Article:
I was awestruck when I encountered ‘Umkar’—the jaw-dropping ‘living root bridge’—while exploring the woods of Cherrapunji in Meghalaya. The breathing roots of trees met, merged, and melted into a spectacular living bridge. ‘Umkar’ called me to connect, lured me to climb, urged me to cross.
The primitive relationship between trees and people echoes in these living-root-bridges, such as the legendary ‘Double Decker’ of Nongriat village. Villagers of West Jaintia and East Khasi Hills in Meghalaya create these marvels from the living aerial roots of Ficus Elastica—Indian rubber tree.
The merging bridges signify the possibilities emerging from enduring bonds among humans, and between humans and nature. These bridges implore us to build, not to burn or break. Trees and roots teach us the ancient law of existence, infinity, and eternity—to rise but to retain and remain rooted.
Walking in the whistling woods is the walk of my life—a journey within and without. Sights, scents, and sounds of surroundings seduce my senses; heart wonders, mind wanders. The wind caresses; the morning warmth envelops and spurs me to sing Denver’s “Sunshine on my shoulders makes me happy.” Dawn enchants me, dusk enthralls. The stars and the moon play hide and seek among the silhouettes touching my melancholy.
I hear children laugh and clap when the birds coo and flap. My eyes see a lass flutter her eyelashes when the butterflies dart and flit. Swinging trees remind me of dancing lads drunk on youth.
The walk of life takes me to times, people, and places—near, far, and forgotten. Nostalgia overpowers, reason raises existential questions. The heart hums Tagore’s “Ekla Cholo Re”, while the wind whispers: “I am with you in your quest.” I discover the search is never complete, the journey never ends.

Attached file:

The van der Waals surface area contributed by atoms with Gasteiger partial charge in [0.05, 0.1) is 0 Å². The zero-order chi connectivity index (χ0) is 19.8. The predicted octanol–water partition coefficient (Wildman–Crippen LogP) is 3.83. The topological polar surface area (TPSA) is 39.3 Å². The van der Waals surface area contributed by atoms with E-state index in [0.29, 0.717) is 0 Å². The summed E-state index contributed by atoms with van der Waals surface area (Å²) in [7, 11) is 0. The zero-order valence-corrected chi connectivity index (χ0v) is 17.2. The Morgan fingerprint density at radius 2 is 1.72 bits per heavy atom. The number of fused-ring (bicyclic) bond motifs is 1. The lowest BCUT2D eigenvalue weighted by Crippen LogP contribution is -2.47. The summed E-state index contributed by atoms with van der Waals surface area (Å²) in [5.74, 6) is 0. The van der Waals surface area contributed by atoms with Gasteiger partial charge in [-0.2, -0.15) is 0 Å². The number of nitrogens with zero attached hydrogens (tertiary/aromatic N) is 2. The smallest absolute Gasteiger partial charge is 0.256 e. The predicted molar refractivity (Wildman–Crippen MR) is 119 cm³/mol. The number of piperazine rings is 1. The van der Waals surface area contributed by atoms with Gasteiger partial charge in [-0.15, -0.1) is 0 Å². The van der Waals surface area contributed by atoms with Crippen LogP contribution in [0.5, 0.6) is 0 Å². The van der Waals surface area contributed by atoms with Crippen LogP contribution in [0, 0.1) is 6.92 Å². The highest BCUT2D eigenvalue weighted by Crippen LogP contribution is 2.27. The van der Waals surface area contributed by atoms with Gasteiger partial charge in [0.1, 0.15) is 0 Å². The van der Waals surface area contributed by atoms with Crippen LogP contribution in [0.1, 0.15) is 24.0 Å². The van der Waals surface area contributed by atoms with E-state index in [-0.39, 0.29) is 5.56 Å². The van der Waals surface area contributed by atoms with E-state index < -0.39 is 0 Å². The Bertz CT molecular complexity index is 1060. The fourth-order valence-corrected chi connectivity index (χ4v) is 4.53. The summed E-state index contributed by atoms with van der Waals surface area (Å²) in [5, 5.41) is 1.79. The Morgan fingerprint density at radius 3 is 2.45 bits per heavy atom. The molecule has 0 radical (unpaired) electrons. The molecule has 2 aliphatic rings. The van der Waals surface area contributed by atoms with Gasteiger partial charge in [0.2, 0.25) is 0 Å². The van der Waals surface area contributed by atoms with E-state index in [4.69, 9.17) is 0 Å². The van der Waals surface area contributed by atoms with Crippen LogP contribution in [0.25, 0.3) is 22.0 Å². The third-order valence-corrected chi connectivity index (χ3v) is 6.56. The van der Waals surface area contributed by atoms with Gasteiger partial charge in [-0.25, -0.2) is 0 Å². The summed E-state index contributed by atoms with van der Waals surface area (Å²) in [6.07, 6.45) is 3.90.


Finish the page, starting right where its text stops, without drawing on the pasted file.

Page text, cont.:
Great minds join my life-walks. I regain the lost paradise when the music of a Mozart or a Beethoven seeps into my soul. The world is worth and a wonder when a Wordsworth or a Wodehouse exhilarates with his words. My thoughts ask people petty and pompous to ‘take a walk’, but never with me. I imagine scenarios from Orwell’s “Animal Farm” when I see dogs on the leash—what if the roles are reversed?
People closer than closeness betray. Men and women use even the beautiful and the fragile—a flower, a ‘Parijat’—to deceive. Parijat wilts, love withers, memory mourns, treachery torments.
If we forget the count of time, forsake the weight of living, and embrace nature with abandon, we can drown in the ecstasy of “dolce far niente”—the sweet pleasure of doing nothing. Exhorts us Mary Shelley—to live by leaving:
“Let us… seek peace… near the inland murmur of streams, and the gracious waving of trees, the beauteous vesture of earth, and sublime pageantry of the skies. Let us leave ‘life’, that we may live.”
Nature’s rhythms sing songs of bliss. Its spirit tells stories of love and kindness. Her sounds are symphonies of silence and solitude. With nature in the heart, soul breaks into a dance; the Wordsworth in us serendipitously finds a hidden beauty. But this mysterious temptress never reveals all. It delights with the innocence of a nymph and entices with the coquetry of a woman wily and wanton.
Mother nature provides shelter, solace, and sustenance. She gives us sense, sensitivity, and sanity, and sanitizes our souls. We return to roots and answer our calling when we come home to her. She invites us to feast on her, on life—to drink and devour from its abundance. Forever fecund, life pours from her pores; but we kill this very life. We pilfer, pillage, plunder.
The universe is unity. Humanity, the most conscious member of this singularity, must keep the harmony intact for its survival. Call it an epiphany, or awakening of ecological conscience—we share the pulse of existence, and in this sharing lie human hope and destiny.
“Wondering Mind Wandering Thoughts -Trees Series”
The edited version of this article was published in The Economic Times dt. 11.01.2021: https://economictimes.indiatimes.com/blogs/the-speaking-tree/the-living-bridges/
- Umkar Living Root Bridge Pic: Sukumar Bardoloi;
- Double Decker Living Root Bridge: Arshiya Urveeja Bose